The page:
Thirteen years ago, Day founded Bugles Across America, a nonprofit network of 8,000 volunteer horn players throughout the U.S. and in several countries abroad. The network offers to dispatch a local civilian bugler to a military funeral via requests submitted on its website. The service is free to mourning families, and in states and rural areas without robust military funeral programs, groups such as Day's are often more common at funerals than official military band players. His group is one of several in the U.S. that have grown to offer volunteer taps performers for military funerals.

"There is no amount of money or technology that can buy the feeling you get playing taps for a family, the last time they are seeing their loved one and veteran," said Day, a 73-year-old resident of Berwyn, Ill. "It's something sacred to us and to them. It brings tears. We call it the hardest 24 notes."

While the notes themselves can be played by fewer people, the sound is one of the first that many young Americans hear because of how frequently taps is played at national events, Villanueva said. It can be traced to a French bugle tune used in the early 19th century to call for "lights out" for American infantry members, but the modern-day version is credited to Union Brig. Gen. Daniel Butterfield, according to the VA.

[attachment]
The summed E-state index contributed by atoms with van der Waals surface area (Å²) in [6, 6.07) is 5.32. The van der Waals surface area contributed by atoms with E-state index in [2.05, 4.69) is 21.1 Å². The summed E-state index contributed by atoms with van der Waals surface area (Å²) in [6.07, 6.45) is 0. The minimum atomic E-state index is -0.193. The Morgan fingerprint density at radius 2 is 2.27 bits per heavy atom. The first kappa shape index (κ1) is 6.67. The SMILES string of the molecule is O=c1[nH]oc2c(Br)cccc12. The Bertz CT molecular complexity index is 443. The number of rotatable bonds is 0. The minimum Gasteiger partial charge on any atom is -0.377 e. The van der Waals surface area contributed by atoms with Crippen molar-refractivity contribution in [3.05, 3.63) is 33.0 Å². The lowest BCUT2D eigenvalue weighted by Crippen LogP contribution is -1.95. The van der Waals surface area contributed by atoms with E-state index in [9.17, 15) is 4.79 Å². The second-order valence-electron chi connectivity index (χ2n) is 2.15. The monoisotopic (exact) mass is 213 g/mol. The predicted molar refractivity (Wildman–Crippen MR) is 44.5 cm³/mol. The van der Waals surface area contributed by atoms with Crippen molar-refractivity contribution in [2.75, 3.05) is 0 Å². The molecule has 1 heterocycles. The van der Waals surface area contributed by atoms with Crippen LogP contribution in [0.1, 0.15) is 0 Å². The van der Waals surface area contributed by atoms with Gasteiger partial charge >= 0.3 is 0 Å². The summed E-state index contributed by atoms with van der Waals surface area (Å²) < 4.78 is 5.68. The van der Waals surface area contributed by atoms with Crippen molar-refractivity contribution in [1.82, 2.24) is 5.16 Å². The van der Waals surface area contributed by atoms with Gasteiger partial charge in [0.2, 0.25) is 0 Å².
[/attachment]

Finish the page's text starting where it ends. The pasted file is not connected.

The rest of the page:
In 1862, while mourning the death of more than 600 soldiers in Harrison's Landing, Va., Butterfield modified the traditional late-night call -- shortening and lengthening notes and simplifying its sound -- and had his brigade's bugler, Oliver Willcox Norton, try it out. It was quickly adopted for the funeral of a cannoneer, where the captain overseeing the burial instructed his men to play the music and not fire the traditional three volleys because the enemy might interpret them as a call to battle (In today's funerals, volleys are fired). More recently, the televised funeral for President John F. Kennedy was the first time millions of Americans were able to see a burial ceremony at Arlington National Cemetery and experience "the power of taps" together, Villanueva said.

"Every person can recognize the tune within the first three notes," Villanueva said. "When you hear it, it just brings you back immediately to every time before that you've heard that sound.

"Taps rises up to a high point and then comes slowly down, and think of how a person's life builds, reaches that high crescendo and then comes back," he describes. "It's amazing how much is packed into a piece of music that is 24 notes long and lasts 50 seconds."